WASHINGTON (Reuters) - In a memoir to be published on Tuesday, Sonia Sotomayor writes of the chronic disease, troubled family relationships and failed marriage that accompanied her rise from a housing project in the Bronx to a seat on America’s highest court.
The first Hispanic and the third woman to serve on the U.S. Supreme Court, the 58-year-old justice, appointed by President Barack Obama in 2009, describes the insecurities she has felt as a minority who benefited from racial remedies.
She signed on to write the sweeping, 315-page book, “My Beloved World,” early in her tenure. She received a $1.175 million book advance in 2010 from publisher, Alfred A. Knopf, according to financial disclosure records.
Sitting down for a rare interview in her Supreme Court chambers, Sotomayor said that after being thrust into the public limelight with her nomination to the court, she felt the need for introspection to hold onto her identity.
The court’s nine justices, appointed for life, typically decline to sit for interviews or offer any personal observations related to cases. Book tours offer rare opportunities to draw them out on issues, even if only a little.
“I began to realize that if I didn’t stop and take a breath and figure out who this Sonia was, I could be in danger of losing the best in me,” she said. She didn’t want the memoir to be a retelling of her public persona, but rather to reveal who she is as a person, she said.
The interview was part of an orchestrated media blitz to promote the book, which included appearances on Sunday night’s popular CBS News program “60 Minutes” and in People Magazine.
In the coming-of-age story, Sotomayor paints a picture of her young self as a boisterous child, once rescued by a fireman neighbor when she got her head stuck in a bucket, trying to hear what her voice sounded like.
She exudes the same energy when speaking on the phone or talking through the door to her assistant, often calling people “sweetie.” Her chambers are spacious, bright and elegant, decorated with modern art on the walls.
Her environs have not always been so pristine. She describes the difficulty of growing up with a father who was an alcoholic and a mother who was frequently absent. Diagnosed with diabetes at a young age, she wet the bed, fainted in church and learned to inject daily doses of insulin to regulate her blood sugar.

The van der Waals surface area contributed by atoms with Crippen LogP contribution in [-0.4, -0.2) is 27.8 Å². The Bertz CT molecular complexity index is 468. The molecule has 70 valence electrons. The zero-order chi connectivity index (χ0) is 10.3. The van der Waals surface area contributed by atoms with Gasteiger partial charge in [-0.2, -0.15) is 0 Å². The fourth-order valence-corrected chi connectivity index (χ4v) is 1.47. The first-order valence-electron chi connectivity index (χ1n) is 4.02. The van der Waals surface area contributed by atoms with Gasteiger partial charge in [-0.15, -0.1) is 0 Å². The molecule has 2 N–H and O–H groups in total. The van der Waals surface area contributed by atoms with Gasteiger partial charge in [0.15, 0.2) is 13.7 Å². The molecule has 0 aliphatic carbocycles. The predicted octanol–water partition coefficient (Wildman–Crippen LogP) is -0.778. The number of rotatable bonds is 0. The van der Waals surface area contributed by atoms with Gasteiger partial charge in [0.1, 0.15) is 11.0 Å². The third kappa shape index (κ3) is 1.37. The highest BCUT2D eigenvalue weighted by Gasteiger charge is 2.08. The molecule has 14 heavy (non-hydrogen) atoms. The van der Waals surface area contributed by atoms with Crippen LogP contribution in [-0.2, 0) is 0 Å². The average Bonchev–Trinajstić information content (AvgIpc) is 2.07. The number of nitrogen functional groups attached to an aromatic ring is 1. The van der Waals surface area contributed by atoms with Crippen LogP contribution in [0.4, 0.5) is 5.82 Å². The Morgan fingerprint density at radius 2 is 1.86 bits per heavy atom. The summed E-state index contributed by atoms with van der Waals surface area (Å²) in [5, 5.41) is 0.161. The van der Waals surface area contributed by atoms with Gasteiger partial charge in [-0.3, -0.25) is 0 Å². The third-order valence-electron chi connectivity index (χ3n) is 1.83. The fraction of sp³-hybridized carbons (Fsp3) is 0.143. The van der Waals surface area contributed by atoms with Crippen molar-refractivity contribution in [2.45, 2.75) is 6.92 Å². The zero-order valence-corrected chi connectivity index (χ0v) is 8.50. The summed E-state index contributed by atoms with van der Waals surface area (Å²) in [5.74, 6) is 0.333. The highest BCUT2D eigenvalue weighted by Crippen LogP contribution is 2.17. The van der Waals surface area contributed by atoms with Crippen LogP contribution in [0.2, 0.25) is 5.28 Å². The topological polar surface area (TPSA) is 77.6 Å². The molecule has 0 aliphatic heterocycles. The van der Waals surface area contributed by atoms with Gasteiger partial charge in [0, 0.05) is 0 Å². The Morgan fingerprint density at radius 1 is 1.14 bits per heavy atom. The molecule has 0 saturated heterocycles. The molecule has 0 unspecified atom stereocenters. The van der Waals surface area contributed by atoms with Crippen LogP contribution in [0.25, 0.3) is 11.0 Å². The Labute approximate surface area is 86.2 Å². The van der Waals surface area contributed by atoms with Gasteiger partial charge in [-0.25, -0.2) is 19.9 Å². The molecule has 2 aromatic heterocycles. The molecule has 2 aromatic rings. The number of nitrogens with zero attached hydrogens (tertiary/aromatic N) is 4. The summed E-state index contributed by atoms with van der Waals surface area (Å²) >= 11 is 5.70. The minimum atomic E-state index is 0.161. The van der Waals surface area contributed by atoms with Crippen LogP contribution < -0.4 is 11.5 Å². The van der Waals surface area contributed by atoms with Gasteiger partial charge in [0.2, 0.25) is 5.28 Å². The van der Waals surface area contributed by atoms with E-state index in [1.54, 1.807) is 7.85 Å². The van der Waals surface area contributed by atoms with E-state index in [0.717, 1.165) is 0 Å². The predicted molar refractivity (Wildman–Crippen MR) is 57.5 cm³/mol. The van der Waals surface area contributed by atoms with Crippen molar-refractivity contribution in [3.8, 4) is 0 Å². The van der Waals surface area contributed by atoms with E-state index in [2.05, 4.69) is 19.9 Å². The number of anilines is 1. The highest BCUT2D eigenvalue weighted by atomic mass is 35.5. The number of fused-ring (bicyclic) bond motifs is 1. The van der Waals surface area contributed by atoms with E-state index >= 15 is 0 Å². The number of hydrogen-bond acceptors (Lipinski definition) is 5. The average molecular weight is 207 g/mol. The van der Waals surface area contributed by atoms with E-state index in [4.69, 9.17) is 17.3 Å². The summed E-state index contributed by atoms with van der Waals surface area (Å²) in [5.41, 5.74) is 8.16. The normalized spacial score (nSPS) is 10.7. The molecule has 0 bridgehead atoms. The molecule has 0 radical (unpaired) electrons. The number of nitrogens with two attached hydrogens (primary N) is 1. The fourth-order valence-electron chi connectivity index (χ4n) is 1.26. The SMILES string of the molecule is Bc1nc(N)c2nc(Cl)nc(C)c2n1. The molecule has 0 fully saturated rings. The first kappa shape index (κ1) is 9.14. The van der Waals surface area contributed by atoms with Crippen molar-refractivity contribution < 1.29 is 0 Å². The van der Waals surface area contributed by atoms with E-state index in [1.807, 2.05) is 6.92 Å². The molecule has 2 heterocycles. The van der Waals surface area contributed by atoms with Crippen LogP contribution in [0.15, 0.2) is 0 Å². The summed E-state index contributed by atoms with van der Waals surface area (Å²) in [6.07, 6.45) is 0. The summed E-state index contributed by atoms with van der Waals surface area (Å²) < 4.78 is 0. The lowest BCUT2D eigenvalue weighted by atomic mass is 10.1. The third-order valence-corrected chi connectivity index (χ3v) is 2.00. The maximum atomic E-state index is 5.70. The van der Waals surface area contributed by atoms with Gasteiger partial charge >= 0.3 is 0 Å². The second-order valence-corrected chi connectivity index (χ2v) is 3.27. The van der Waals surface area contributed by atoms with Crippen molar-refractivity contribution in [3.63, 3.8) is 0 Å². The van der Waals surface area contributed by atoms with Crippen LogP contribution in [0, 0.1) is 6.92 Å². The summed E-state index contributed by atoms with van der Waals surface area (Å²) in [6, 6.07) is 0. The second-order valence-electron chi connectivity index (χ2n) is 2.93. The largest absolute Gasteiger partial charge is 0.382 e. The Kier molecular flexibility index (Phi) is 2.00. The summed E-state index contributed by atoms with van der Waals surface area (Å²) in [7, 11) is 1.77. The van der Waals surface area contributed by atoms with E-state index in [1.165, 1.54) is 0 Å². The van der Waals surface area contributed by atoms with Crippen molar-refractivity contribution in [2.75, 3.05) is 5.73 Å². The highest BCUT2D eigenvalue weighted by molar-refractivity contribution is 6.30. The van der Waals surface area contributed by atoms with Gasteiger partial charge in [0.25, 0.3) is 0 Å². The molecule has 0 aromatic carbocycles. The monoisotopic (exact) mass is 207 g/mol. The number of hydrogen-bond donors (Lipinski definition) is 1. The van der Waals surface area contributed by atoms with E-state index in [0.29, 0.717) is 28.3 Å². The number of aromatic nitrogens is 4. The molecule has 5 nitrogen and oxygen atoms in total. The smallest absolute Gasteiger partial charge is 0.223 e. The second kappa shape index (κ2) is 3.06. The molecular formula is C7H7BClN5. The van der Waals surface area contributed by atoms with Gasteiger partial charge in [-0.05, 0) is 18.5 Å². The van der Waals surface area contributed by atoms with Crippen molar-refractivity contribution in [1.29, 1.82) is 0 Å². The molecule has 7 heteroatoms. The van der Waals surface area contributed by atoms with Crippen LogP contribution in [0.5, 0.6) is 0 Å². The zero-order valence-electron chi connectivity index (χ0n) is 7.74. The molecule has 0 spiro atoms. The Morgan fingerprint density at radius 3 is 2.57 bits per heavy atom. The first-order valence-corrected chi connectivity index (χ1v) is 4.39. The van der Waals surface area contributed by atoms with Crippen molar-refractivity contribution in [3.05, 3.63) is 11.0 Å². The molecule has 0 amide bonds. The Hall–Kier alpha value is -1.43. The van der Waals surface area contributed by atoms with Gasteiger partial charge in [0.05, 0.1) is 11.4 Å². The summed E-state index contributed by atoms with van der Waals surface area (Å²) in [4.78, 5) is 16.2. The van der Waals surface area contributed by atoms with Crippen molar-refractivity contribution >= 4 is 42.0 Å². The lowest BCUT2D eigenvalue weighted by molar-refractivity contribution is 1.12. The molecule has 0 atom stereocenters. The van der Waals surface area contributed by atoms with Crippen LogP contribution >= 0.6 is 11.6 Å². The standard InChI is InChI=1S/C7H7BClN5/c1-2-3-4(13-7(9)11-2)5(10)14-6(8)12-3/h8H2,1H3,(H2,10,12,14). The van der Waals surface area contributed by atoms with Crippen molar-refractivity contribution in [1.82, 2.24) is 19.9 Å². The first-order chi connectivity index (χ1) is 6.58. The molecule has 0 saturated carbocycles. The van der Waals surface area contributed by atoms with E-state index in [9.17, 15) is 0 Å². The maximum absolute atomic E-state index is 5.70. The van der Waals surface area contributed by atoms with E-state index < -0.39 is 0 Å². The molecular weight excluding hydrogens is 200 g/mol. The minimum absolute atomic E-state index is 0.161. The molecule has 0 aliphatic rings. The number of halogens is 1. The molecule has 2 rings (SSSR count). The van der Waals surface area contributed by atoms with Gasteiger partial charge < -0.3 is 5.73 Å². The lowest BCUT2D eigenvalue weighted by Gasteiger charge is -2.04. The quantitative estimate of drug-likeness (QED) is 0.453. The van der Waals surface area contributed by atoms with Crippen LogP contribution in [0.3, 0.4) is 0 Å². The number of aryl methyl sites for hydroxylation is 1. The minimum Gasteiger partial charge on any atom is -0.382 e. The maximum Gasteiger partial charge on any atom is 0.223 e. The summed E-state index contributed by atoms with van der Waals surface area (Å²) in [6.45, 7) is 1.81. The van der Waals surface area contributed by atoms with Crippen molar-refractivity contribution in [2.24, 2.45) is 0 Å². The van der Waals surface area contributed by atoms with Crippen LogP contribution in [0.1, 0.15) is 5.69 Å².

Her father died when Sotomayor was nine, leaving a room full of drained liquor bottles hidden under his mattress, in jacket pockets and closets. While his death sent Sotomayor’s mother into a state of grief, it was also a relief. Until then, her mother had worked long hours as a nurse to stay out of the house and avoid conflict.
At her Supreme Court nomination, Sotomayor ascribed her success to her mother. In the book, Sotomayor portrays a more complicated relationship, describing the pain caused by her mother’s absence and lack of affection. Sotomayor told Reuters that the part in the book about her relationship with her mother, who is still alive, was the most difficult to write.
The justice is open about her insecurities. At Princeton, which admitted her in 1972 under an affirmative action program, Sotomayor questioned her right to be there at times. Other students could be hostile to minorities, and the college newspaper routinely published letters bemoaning the presence of students on campus through racial remedies known as affirmative action.
It gave her the sense that vultures were “circling, ready to dive when we stumbled,” she writes.
The book comes out as the Supreme Court is weighing a landmark case about the role of race in college admissions. Sotomayor was careful in the Reuters interview not to discuss current cases, but said there was value to affirmative action programs.
“It’s impossible to not recognize that the vestiges of discrimination take a long time to erase,” she said. “It just doesn’t happen overnight.”
But she also called affirmative action a “double-edged sword.” She said some people still attribute her position on the court to affirmative action, based on her identity as a Latina justice.
“That’s hurtful. To have your accomplishments naysaid is not something you welcome, and not something that makes you feel good,” she said.
Sotomayor’s book is not the first literary window into a justice’s personal life. Justice Clarence Thomas described his experience with poverty, racism and affirmative action in “My Grandfather’s Son,” and retired Justice Sandra Day O’Connor wrote about her early life growing up on an Arizona cattle ranch in “Lazy B.” Sotomayor’s self-portrait is the most revealing, down to the references to the old-lady underwear a friend persuaded her to abandon.
She describes the blow of being denied a job offer at Paul, Weiss, Rifkind, Wharton & Garrison after working there as a summer associate while she was at Yale Law School. That disappointment hung over her like a cloud until she became a judge, she writes. The firm declined to comment.
She also opens up about her marriage to her high school sweetheart, Kevin Noonan, which ended with an amicable divorce. On their wedding night, she insisted that he flush down the toilet Quaaludes that were given as a gift by his friends, showing her respect for the law. She says the marriage failed, in part, because of her self-reliance, but that she is still open to finding a happy relationship.
Editing by Howard Goller and Lisa Shumaker